None of the three men seeking the Republican presidential nomination has yet proven he can lead both his party and this nation. It’s possible that won’t be true by November’s general election, but it is today.
But one of them, billionaire Donald Trump, has shown he can dominate the conversation, and Tuesday he will prove he can dominate Republican ballot boxes in New York when he wins the state primary by a huge margin. That makes Trump the candidate most worthy of thoughtful consideration.
In a telephone interview Friday with Newsday’s editorial board, he said several times that his aggressive tone had been a device used to elevate himself above the other 16 candidates who set out to seek the GOP nomination. Some of his actions over the past week suggest that could be so, but it’s too soon to tell.
Trump has brought excitement, new voters and record primary turnouts to his party. While it’s easy to dismiss him as a showman, an assessment of his campaign should start with what he’s gotten right. He speaks to the fears of workers who have slipped on the economic ladder and are afraid their kids will fall even further. He argues that the government is inefficient and riddled with stupidity, and says he’ll fix it. He promises a better tomorrow by evoking a return to 1950s-style international dominance and domestic prosperity.
He has a reputation built mostly on success, stretching back to when he fixed a skating rink in Manhattan in months when others had failed for years. And on his showy business empires.
Can Trump be as successful handling the nation’s infrastructure, foreign policy and economy? He says we can rebuild the nation with money saved by extricating it from the Middle East after we destroy the Islamic State, and perhaps by being smarter about borrowing at a time of record-low interest rates.
Trump’s candidacy has touched a nerve, but in a way that makes us very wary. He hasn’t merely addressed people’s fears, he has intensified those fears with hate by casting blame on “the other” for the problems of his followers. “The other” has been, at times, Mexicans here illegally and Muslims, women and political competitors, media members and protesters. Trump’s willingness to disparage and inspire contempt for these people is unacceptable.
In our interview, he was more considerate than he has often seemed to be on stages. He says he’s changing his tone to be more presidential, but he still believes it’s reasonable to be cautious, and even scared, of immigrants seeking to make a life here. He says it’s the No. 1 issue that resonates with this audience.
Such a strategy reveals his instinctive skills as a politician, but that manipulation itself is disturbing. He must become a better, more inclusive leader if he is to have any place in the nation’s leadership.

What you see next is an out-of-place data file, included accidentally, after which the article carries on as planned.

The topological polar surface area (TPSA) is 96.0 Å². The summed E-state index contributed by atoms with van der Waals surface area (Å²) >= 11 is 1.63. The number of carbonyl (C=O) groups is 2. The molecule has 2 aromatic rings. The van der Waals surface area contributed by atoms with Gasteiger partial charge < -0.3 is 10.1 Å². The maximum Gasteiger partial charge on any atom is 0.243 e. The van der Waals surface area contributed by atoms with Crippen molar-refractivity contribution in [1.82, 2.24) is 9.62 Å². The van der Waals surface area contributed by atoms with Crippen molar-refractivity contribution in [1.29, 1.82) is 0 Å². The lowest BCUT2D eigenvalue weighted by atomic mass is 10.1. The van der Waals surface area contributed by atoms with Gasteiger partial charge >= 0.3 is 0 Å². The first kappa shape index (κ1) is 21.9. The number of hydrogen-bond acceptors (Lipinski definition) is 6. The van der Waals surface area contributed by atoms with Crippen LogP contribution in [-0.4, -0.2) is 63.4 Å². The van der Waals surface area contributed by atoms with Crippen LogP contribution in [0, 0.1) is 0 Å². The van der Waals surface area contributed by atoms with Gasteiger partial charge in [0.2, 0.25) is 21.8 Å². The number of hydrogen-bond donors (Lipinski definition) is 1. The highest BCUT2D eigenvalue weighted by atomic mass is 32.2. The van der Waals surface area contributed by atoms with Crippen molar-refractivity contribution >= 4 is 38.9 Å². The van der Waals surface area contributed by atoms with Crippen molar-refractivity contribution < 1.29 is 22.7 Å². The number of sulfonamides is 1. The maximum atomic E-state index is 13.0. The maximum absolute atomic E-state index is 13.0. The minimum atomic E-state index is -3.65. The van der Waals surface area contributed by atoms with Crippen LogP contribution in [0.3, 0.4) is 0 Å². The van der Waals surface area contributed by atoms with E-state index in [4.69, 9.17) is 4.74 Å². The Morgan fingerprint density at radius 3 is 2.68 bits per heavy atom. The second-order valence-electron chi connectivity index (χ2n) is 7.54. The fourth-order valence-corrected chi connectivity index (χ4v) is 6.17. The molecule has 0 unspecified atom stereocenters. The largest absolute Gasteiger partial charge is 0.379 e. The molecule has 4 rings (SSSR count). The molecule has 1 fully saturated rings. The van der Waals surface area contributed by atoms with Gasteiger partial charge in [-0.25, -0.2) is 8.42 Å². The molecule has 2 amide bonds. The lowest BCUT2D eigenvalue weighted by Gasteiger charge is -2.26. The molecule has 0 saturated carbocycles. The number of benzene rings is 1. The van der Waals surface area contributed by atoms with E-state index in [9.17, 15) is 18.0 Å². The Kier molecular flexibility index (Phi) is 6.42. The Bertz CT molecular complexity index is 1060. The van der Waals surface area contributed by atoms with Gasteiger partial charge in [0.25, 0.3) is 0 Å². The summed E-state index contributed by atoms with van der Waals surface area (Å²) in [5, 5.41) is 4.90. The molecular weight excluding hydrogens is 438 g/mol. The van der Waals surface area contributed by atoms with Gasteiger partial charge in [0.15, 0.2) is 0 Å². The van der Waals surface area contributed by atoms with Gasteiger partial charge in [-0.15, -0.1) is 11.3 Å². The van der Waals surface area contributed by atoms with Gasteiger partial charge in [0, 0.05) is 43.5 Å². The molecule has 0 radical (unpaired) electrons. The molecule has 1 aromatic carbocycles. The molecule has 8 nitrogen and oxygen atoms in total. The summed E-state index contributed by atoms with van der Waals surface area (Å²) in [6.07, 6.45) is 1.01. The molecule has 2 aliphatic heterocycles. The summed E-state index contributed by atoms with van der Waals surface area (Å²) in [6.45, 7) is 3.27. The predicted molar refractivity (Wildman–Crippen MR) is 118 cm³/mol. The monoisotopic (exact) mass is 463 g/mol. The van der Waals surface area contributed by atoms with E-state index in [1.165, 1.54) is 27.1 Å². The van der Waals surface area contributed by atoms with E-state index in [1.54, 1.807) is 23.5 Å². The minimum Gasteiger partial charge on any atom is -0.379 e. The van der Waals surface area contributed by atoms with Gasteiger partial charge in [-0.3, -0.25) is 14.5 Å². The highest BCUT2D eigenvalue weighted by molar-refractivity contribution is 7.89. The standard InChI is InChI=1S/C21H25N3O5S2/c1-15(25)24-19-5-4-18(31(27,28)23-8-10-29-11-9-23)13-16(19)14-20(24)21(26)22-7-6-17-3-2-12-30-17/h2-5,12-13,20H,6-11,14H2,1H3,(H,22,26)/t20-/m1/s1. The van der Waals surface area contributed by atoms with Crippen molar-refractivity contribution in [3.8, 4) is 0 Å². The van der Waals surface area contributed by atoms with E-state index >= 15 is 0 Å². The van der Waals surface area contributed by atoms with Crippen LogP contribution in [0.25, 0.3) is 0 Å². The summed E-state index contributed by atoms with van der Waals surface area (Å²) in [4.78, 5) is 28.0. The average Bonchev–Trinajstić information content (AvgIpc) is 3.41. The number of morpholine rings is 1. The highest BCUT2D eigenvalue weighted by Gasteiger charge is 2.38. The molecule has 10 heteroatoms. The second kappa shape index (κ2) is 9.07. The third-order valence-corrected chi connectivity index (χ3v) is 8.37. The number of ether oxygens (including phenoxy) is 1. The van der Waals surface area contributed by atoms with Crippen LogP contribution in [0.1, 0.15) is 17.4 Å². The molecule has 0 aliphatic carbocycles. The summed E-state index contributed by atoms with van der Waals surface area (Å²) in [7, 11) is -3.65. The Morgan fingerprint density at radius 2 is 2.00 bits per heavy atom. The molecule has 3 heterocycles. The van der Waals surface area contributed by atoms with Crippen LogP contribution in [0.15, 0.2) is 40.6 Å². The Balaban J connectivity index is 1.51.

The two other GOP candidates have inspired far fewer voters in this campaign, because they just seem to be selling boilerplate iterations of conservatism.
Ohio Gov. John Kasich, with his 18 years in Congress and his deftness with state and federal budgets, could certainly manage the nation’s affairs. But he represents much of what grassroots Republicans are rebelling against in flocking to Trump. He is the paternal preacher of the psalm of lower taxes, balanced budget, and what’s-good-for-Wall-Street-is-good-for-Main-Street that much of the Republican congregation is no longer singing. His support of cuts to Medicare and Social Security doesn’t help when these same scared voters are realizing they’ll be deeply reliant on such programs.
Texas Sen. Ted Cruz’s main asset is his brain power, but he represents where the GOP was in 2012, when the tea party movement was thriving. He seemingly argues that everything the federal government does is bad. But many Republican voters now feel much of what the federal government does is crucial — just that it needs to be done far better. Cruz stances such as shutting down the government, adamantly opposing a higher minimum wage and fighting for a “flat tax” that would grant huge tax cuts to the rich and full free-trade support are more symbolic than realistic.
Anyone who doesn’t understand what Trump is doing wrong — by allowing hate, divisiveness and simplistic slogans to have such a big part in his campaign — is making a serious error. But anyone who doesn’t understand where he is succeeding, by addressing the real concerns of voters left behind by a changing economy and frustrated with the failure of Washington to deliver better results, is making a similar mistake.— The editorial board